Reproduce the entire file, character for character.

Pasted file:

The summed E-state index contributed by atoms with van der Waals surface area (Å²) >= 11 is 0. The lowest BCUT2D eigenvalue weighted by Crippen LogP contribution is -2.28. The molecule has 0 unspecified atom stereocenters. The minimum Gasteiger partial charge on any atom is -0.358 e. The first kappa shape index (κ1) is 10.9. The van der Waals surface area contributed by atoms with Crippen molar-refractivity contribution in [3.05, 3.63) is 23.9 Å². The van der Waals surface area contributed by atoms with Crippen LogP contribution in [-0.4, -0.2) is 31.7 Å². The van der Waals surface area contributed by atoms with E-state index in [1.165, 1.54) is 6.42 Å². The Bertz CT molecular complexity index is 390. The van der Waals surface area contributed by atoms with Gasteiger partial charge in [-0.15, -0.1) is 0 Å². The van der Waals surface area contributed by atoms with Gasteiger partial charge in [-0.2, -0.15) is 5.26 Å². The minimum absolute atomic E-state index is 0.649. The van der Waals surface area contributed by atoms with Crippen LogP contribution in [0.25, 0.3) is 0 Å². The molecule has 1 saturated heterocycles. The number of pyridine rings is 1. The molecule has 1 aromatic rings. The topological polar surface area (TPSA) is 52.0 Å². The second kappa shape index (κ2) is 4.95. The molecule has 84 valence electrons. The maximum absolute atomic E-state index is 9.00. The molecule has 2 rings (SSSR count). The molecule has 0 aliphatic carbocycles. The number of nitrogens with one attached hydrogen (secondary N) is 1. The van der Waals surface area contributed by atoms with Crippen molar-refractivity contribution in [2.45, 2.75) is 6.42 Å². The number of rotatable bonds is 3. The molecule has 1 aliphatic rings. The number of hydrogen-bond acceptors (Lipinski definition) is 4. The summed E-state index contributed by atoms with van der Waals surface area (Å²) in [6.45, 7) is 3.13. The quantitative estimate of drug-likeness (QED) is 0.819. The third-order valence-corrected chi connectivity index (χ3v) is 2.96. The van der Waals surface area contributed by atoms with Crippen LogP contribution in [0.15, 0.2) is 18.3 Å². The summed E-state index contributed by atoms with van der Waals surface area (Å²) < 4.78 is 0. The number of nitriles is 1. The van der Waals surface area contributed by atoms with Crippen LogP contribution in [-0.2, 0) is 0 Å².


The summed E-state index contributed by atoms with van der Waals surface area (Å²) >= 11 is 0. The lowest BCUT2D eigenvalue weighted by Crippen LogP contribution is -2.28. The molecule has 0 unspecified atom stereocenters. The minimum Gasteiger partial charge on any atom is -0.358 e. The first kappa shape index (κ1) is 10.9. The van der Waals surface area contributed by atoms with Crippen molar-refractivity contribution in [3.05, 3.63) is 23.9 Å². The van der Waals surface area contributed by atoms with Crippen LogP contribution in [-0.4, -0.2) is 31.7 Å². The van der Waals surface area contributed by atoms with E-state index in [1.165, 1.54) is 6.42 Å². The Bertz CT molecular complexity index is 390. The van der Waals surface area contributed by atoms with Gasteiger partial charge in [-0.15, -0.1) is 0 Å². The van der Waals surface area contributed by atoms with Gasteiger partial charge in [-0.2, -0.15) is 5.26 Å². The minimum absolute atomic E-state index is 0.649. The van der Waals surface area contributed by atoms with Crippen LogP contribution in [0.25, 0.3) is 0 Å². The molecule has 1 saturated heterocycles. The number of pyridine rings is 1. The molecule has 1 aromatic rings. The topological polar surface area (TPSA) is 52.0 Å². The second kappa shape index (κ2) is 4.95. The molecule has 84 valence electrons. The maximum absolute atomic E-state index is 9.00. The molecule has 2 rings (SSSR count). The molecule has 0 aliphatic carbocycles. The number of nitrogens with one attached hydrogen (secondary N) is 1. The van der Waals surface area contributed by atoms with Crippen molar-refractivity contribution in [2.45, 2.75) is 6.42 Å². The number of rotatable bonds is 3. The molecule has 1 aliphatic rings. The number of hydrogen-bond acceptors (Lipinski definition) is 4. The summed E-state index contributed by atoms with van der Waals surface area (Å²) in [6.45, 7) is 3.13. The quantitative estimate of drug-likeness (QED) is 0.819. The third-order valence-corrected chi connectivity index (χ3v) is 2.96. The van der Waals surface area contributed by atoms with Crippen LogP contribution in [0.15, 0.2) is 18.3 Å². The summed E-state index contributed by atoms with van der Waals surface area (Å²) < 4.78 is 0. The number of nitriles is 1. The van der Waals surface area contributed by atoms with Crippen LogP contribution in [-0.2, 0) is 0 Å².